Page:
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Re: st: Does there exist measurement error when I got high Cronbach's alpha?

From   Amir Sariaslan <>
Subject   Re: st: Does there exist measurement error when I got high Cronbach's alpha?
Date   Sat, 16 Jul 2011 15:06:11 +0200

Dear Sharon,

1) I would be very cautious of interpreting Chronbach's alpha due to
its numerous flaws (see i.e. Raykov, 1997). If nothing else, you're
dealing with a multidimensional (five factors) instrument while the
measure assumes unidimensionality.

2) Yes, Stata does indeed listwise delete your missing cases as a
default. Recoding your missing cases to negative values will starkly
bias the results and is probably more misleading than anything else.
There are alternative ways of handling missing cases, one being
imputation. In this case, for what it's worth, I would think that
listwise deleting the cases is more appropriate than to recoding them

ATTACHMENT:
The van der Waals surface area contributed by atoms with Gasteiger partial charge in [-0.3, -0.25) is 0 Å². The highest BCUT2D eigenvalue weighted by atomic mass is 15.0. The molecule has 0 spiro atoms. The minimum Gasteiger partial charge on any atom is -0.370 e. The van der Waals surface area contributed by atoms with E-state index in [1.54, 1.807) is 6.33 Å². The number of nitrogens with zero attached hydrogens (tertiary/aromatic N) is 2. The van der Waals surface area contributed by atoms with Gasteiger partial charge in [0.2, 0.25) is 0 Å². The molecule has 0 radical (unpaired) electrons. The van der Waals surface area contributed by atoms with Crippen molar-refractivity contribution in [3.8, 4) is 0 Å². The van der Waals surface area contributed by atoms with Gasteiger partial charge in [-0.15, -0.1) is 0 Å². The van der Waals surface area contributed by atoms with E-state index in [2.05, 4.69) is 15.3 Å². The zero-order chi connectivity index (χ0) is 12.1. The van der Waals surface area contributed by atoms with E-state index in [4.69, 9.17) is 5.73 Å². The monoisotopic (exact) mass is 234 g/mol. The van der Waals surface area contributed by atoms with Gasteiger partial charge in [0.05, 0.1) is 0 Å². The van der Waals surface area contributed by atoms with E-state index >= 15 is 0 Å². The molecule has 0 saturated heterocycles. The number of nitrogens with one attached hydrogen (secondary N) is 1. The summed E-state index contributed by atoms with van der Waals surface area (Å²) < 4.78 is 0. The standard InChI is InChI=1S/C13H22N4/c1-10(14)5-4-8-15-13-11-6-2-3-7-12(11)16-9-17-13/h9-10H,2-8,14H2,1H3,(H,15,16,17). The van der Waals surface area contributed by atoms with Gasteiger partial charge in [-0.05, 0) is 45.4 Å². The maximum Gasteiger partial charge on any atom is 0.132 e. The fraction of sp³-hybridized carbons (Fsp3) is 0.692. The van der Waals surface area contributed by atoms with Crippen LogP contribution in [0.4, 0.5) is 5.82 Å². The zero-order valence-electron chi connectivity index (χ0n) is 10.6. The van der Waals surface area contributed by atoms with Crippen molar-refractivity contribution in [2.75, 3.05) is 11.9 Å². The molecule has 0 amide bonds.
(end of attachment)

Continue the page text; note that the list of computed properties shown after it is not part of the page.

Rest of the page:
to arbitrary negative values.


Raykov, T. (1997): "Scale Reliability, Cronbach's Coefficient Alpha,
and Violations of Essential Tau-Equivalence with Fixed Congeneric
Components". Multivariate Behavioral Research, vol. 32(4), pp. 329-53

On Sat, Jul 16, 2011 at 2:46 PM, xueliansharon <> wrote:
> Dear all:
> I got quite high Cronbach's alphas (0.9) for five-factor personality traits
> (extraversion, agreeableness, conscientiousness, emotional stability and
> intellect). With such high values, can I argue that there may still exist
> measurement errors in the measures for five-factor personality traits?
> Another question is about the computation of Cronbach's alpha. I got
> different values of alpha when using different computation procedure: the
> key difference happened when I recoded the responses of five factors
> personality to "missing values" when the original responses were "-3" (i.e.
> no questions answered) or "-2" (i.e. information incomplete). For example,
> for the extraversion measure, the range of the score should be 5 to 50
> points, when I recoded the response "-3" or "-2" to "missing value", the
> sample size was reduced by around 680, since the number of observations who
> didn't answer the questions about extraversion or didn't provide complete
> information for each item were 680, and the alpha coefficient fell from 0.9
> to 0.6. So is it correct to do such recoding when computing alpha
> coefficients?
> Your response is greatly appreciated.
> Thanks & Regards,
> Sharon
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